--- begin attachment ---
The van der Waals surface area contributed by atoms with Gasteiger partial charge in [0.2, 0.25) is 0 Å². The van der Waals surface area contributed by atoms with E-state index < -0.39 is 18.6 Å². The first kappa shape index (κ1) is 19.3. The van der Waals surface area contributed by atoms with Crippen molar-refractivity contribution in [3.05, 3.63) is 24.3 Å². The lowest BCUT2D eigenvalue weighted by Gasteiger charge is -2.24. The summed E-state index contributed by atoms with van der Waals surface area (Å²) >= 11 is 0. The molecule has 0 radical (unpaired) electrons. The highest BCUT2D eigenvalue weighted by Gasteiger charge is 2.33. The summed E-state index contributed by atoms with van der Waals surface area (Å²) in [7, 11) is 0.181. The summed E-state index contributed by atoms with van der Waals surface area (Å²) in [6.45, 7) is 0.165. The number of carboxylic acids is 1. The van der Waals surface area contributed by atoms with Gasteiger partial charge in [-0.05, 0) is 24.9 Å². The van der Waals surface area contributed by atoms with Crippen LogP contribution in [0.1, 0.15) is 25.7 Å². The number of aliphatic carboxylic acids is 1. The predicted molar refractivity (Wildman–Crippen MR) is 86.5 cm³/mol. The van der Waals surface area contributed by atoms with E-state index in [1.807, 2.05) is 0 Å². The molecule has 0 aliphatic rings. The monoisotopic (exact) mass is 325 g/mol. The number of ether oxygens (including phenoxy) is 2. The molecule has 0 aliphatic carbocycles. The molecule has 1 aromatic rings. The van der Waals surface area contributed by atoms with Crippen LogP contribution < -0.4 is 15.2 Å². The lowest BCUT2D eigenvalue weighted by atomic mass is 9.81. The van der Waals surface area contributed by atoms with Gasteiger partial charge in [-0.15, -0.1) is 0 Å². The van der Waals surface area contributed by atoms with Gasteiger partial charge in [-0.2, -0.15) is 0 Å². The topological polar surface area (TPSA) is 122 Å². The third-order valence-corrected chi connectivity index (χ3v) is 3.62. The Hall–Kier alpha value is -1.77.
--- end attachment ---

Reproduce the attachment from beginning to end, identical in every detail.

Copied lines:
The van der Waals surface area contributed by atoms with Gasteiger partial charge in [0.2, 0.25) is 0 Å². The van der Waals surface area contributed by atoms with E-state index < -0.39 is 18.6 Å². The first kappa shape index (κ1) is 19.3. The van der Waals surface area contributed by atoms with Crippen molar-refractivity contribution in [3.05, 3.63) is 24.3 Å². The lowest BCUT2D eigenvalue weighted by Gasteiger charge is -2.24. The summed E-state index contributed by atoms with van der Waals surface area (Å²) >= 11 is 0. The molecule has 0 radical (unpaired) electrons. The highest BCUT2D eigenvalue weighted by Gasteiger charge is 2.33. The summed E-state index contributed by atoms with van der Waals surface area (Å²) in [7, 11) is 0.181. The summed E-state index contributed by atoms with van der Waals surface area (Å²) in [6.45, 7) is 0.165. The number of carboxylic acids is 1. The van der Waals surface area contributed by atoms with Gasteiger partial charge in [-0.05, 0) is 24.9 Å². The van der Waals surface area contributed by atoms with Crippen LogP contribution in [0.1, 0.15) is 25.7 Å². The number of aliphatic carboxylic acids is 1. The predicted molar refractivity (Wildman–Crippen MR) is 86.5 cm³/mol. The van der Waals surface area contributed by atoms with E-state index in [1.807, 2.05) is 0 Å². The molecule has 0 aliphatic rings. The monoisotopic (exact) mass is 325 g/mol. The number of ether oxygens (including phenoxy) is 2. The molecule has 0 aliphatic carbocycles. The molecule has 1 aromatic rings. The van der Waals surface area contributed by atoms with Crippen LogP contribution < -0.4 is 15.2 Å². The lowest BCUT2D eigenvalue weighted by atomic mass is 9.81. The van der Waals surface area contributed by atoms with Gasteiger partial charge in [-0.15, -0.1) is 0 Å². The van der Waals surface area contributed by atoms with Gasteiger partial charge in [-0.2, -0.15) is 0 Å². The topological polar surface area (TPSA) is 122 Å². The third-order valence-corrected chi connectivity index (χ3v) is 3.62. The Hall–Kier alpha value is -1.77.